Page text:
So, you’re beginning to think about the upcoming hunting season. That’s good, but before you sight your rifle and load up your 4×4, you should spend time reading Bob Dickson’s book based on a lifetime of hunting and fishing.
Dedicated to his deceased Robson friend, Hal Belbeck, Hairless Moose, Whiskey Jack Stew, and a Fish or Two is Dickson’s second book. Following the success of his fireman stories in an earlier book, Firestorm, Dickson delineates another aspect of his life — his interest in acquiring meat for his table through hunting and fishing.
All of the hunting and fishing episodes he writes about are supported by colour photos taken at the time. As you read through Dickson’s book, you realize the satisfaction he felt in finding good hunting locations, spotting game, and shooting the animals he was chasing.
You also realize that he had numerous hunting partners over the years and a variety of vehicles to get him into the great Canadian outback. You’ll clearly recognize many of his hunting partners, people like Len Shay, Roy Percival, Don Sutherland, Gary Fodor, Peter Defoe, and Laurie Vader. With these partners, he seeks adventure upon adventure, heading for hunting grounds in Northern B.C. or the East Kootenay.
Lest I make out that Dickson’s hunting stories are all glorious, the book itself is filled with unsuccessful hunts and strange happenings. On one hunt, another group of men steal their kill. On another trip, he and a friend happen upon a backcountry accident where a vehicle has slammed into a herd of horses and the accident’s driver cannot be extricated.
On another venture, he and his buddies nearly asphyxiate themselves in closed-in sleeping accommodations. Related to these incidents are ones such as getting stuck in the snow, getting lost in new terrain, and going home without a kill. Other experiences relate to Dickson and his hunting buddies locating good camps, deciding how to hang their meat, and sometimes figuring out how to get along.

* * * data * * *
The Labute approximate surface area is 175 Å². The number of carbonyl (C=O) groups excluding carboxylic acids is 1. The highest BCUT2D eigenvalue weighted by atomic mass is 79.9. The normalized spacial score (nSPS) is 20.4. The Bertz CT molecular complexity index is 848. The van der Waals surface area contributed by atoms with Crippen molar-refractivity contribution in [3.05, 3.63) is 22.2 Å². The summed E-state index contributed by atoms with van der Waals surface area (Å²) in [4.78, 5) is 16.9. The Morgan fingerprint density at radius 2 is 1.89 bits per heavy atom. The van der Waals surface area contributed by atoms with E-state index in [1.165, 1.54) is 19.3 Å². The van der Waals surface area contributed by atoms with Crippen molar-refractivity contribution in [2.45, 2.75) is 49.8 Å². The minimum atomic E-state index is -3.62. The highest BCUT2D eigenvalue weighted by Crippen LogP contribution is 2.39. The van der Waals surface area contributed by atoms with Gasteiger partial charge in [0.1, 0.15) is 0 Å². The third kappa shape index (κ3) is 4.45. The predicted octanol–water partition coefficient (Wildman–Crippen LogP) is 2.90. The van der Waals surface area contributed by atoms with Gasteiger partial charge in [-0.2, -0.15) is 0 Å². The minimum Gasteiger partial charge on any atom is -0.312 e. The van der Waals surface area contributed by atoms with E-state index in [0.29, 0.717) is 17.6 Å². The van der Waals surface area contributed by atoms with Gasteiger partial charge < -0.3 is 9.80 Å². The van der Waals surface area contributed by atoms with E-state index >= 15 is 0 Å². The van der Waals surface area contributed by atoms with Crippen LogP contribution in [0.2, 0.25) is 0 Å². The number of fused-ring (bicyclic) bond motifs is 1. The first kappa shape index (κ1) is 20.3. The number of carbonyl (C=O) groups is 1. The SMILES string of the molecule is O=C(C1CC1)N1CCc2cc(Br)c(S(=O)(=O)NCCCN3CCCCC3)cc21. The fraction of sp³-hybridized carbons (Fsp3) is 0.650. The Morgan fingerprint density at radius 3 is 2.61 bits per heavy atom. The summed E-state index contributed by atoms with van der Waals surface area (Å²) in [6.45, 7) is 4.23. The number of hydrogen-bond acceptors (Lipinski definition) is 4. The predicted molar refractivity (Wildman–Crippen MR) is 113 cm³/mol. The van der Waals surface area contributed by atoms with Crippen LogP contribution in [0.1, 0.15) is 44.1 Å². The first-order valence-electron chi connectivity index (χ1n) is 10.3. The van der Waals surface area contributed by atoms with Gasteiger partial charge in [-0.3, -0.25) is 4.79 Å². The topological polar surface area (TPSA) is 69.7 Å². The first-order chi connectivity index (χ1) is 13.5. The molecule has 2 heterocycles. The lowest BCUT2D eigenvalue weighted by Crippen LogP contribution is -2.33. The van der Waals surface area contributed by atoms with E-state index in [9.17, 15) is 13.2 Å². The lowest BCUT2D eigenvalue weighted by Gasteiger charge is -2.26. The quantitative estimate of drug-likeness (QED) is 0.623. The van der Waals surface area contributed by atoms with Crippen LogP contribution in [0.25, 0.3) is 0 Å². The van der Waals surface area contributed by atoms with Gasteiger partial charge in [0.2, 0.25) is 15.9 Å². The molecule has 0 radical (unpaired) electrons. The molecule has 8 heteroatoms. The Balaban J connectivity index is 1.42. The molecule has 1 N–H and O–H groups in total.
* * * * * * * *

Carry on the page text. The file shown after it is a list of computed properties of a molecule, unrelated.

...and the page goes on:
Hardships often had to do with weather, but occasionally the difficulty had to do with making a kill a long way from roadways. Often, a moose kill involved many hours prepping the carcass and then figuring out how to get the large meat-parts to a pickup spot. Disappointment came with knowing animals were in the area of their hunt, but not being able to bring one of them down.
The book’s title gives hints as to the strange things that can happen on hunting trips. How can one end up with a hairless moose? What indeed is a whiskey jack stew? And what is the fascination with getting out into the great beyond of B.C., often freezing your butt off, and seeking animals and fish that may or may not be there? Dickson’s book looks at all these questions — and a whole lot more.
His fishing stories take up the last part of the book, and he regales us with episodes from the Columbia River, the Arrow Lakes, and Kootenay Lake. Part of the fun of these stories is that his wife Shirl gets hooked on fishing, so much so that Bob has a hard time getting her off the lake even as storms approach. Other fishing forays find them in Haida Gwaii and later on Vancouver Island. A final section describes his many ice-fishing jaunts in the West Kootenay.
Reading these true-life episodes gives insight into the many-sided aspects of hunting and fishing. It also gives a picture of one dedicated outdoors individual and his hunting-fishing cronies. If you’re interested in getting a copy of this book with its humorous title, look for it at the Castlegar Fly Shop, Otter Books (Nelson), Crockett Books (Trail), Kootenay Gallery of Art, Valley Firearms (Trail), and Rulala Cafe (Fruitvale). Or try the author at 250-365-5781.